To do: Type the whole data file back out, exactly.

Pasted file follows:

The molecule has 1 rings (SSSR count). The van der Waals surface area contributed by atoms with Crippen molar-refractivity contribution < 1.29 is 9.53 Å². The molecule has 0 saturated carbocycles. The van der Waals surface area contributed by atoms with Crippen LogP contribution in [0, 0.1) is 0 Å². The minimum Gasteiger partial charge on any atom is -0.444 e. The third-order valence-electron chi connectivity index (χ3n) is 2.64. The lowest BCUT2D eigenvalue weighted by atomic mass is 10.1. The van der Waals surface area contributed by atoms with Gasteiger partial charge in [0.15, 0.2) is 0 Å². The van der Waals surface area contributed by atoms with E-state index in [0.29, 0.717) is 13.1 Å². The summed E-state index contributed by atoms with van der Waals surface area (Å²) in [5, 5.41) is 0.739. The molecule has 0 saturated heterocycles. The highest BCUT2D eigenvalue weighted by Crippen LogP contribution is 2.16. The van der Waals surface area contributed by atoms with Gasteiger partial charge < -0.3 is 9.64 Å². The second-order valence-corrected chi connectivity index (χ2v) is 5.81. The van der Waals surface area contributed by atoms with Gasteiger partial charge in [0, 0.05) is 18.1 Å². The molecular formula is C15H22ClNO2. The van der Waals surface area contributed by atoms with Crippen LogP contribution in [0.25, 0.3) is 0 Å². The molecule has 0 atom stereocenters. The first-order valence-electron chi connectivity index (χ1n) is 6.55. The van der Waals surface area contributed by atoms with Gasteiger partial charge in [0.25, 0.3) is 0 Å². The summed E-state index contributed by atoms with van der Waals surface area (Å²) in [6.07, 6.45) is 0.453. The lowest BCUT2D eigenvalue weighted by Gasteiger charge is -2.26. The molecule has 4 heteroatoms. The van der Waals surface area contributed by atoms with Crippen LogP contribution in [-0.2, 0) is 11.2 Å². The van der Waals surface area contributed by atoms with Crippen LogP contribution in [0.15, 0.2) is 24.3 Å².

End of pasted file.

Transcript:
The molecule has 1 rings (SSSR count). The van der Waals surface area contributed by atoms with Crippen molar-refractivity contribution < 1.29 is 9.53 Å². The molecule has 0 saturated carbocycles. The van der Waals surface area contributed by atoms with Crippen LogP contribution in [0, 0.1) is 0 Å². The minimum Gasteiger partial charge on any atom is -0.444 e. The third-order valence-electron chi connectivity index (χ3n) is 2.64. The lowest BCUT2D eigenvalue weighted by atomic mass is 10.1. The van der Waals surface area contributed by atoms with Gasteiger partial charge in [0.15, 0.2) is 0 Å². The van der Waals surface area contributed by atoms with E-state index in [0.29, 0.717) is 13.1 Å². The summed E-state index contributed by atoms with van der Waals surface area (Å²) in [5, 5.41) is 0.739. The molecule has 0 saturated heterocycles. The highest BCUT2D eigenvalue weighted by Crippen LogP contribution is 2.16. The van der Waals surface area contributed by atoms with Gasteiger partial charge < -0.3 is 9.64 Å². The second-order valence-corrected chi connectivity index (χ2v) is 5.81. The van der Waals surface area contributed by atoms with Gasteiger partial charge in [0, 0.05) is 18.1 Å². The molecular formula is C15H22ClNO2. The van der Waals surface area contributed by atoms with Crippen LogP contribution in [0.25, 0.3) is 0 Å². The molecule has 0 atom stereocenters. The first-order valence-electron chi connectivity index (χ1n) is 6.55. The van der Waals surface area contributed by atoms with Gasteiger partial charge in [0.25, 0.3) is 0 Å². The summed E-state index contributed by atoms with van der Waals surface area (Å²) in [6.07, 6.45) is 0.453. The lowest BCUT2D eigenvalue weighted by Gasteiger charge is -2.26. The molecule has 4 heteroatoms. The van der Waals surface area contributed by atoms with Crippen LogP contribution in [-0.2, 0) is 11.2 Å². The van der Waals surface area contributed by atoms with Crippen LogP contribution in [0.15, 0.2) is 24.3 Å².